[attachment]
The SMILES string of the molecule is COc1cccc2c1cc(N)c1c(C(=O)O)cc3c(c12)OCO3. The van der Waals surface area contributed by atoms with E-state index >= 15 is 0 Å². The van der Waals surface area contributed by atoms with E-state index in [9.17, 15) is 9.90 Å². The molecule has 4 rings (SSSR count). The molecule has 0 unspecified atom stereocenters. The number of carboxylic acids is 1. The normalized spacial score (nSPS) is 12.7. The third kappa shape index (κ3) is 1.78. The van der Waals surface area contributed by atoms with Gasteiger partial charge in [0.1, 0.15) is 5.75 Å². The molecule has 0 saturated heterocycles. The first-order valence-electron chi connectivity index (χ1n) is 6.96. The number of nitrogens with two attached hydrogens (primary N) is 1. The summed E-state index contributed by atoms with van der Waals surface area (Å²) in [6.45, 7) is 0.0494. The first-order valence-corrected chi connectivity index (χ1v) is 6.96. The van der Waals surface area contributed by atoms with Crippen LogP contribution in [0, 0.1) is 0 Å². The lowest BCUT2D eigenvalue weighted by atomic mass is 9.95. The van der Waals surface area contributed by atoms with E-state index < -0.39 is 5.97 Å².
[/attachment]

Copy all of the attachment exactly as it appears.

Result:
The SMILES string of the molecule is COc1cccc2c1cc(N)c1c(C(=O)O)cc3c(c12)OCO3. The van der Waals surface area contributed by atoms with E-state index >= 15 is 0 Å². The van der Waals surface area contributed by atoms with E-state index in [9.17, 15) is 9.90 Å². The molecule has 4 rings (SSSR count). The molecule has 0 unspecified atom stereocenters. The number of carboxylic acids is 1. The normalized spacial score (nSPS) is 12.7. The third kappa shape index (κ3) is 1.78. The van der Waals surface area contributed by atoms with Gasteiger partial charge in [0.1, 0.15) is 5.75 Å². The molecule has 0 saturated heterocycles. The first-order valence-electron chi connectivity index (χ1n) is 6.96. The number of nitrogens with two attached hydrogens (primary N) is 1. The summed E-state index contributed by atoms with van der Waals surface area (Å²) in [6.45, 7) is 0.0494. The first-order valence-corrected chi connectivity index (χ1v) is 6.96. The van der Waals surface area contributed by atoms with Crippen LogP contribution in [0, 0.1) is 0 Å². The lowest BCUT2D eigenvalue weighted by atomic mass is 9.95. The van der Waals surface area contributed by atoms with E-state index < -0.39 is 5.97 Å².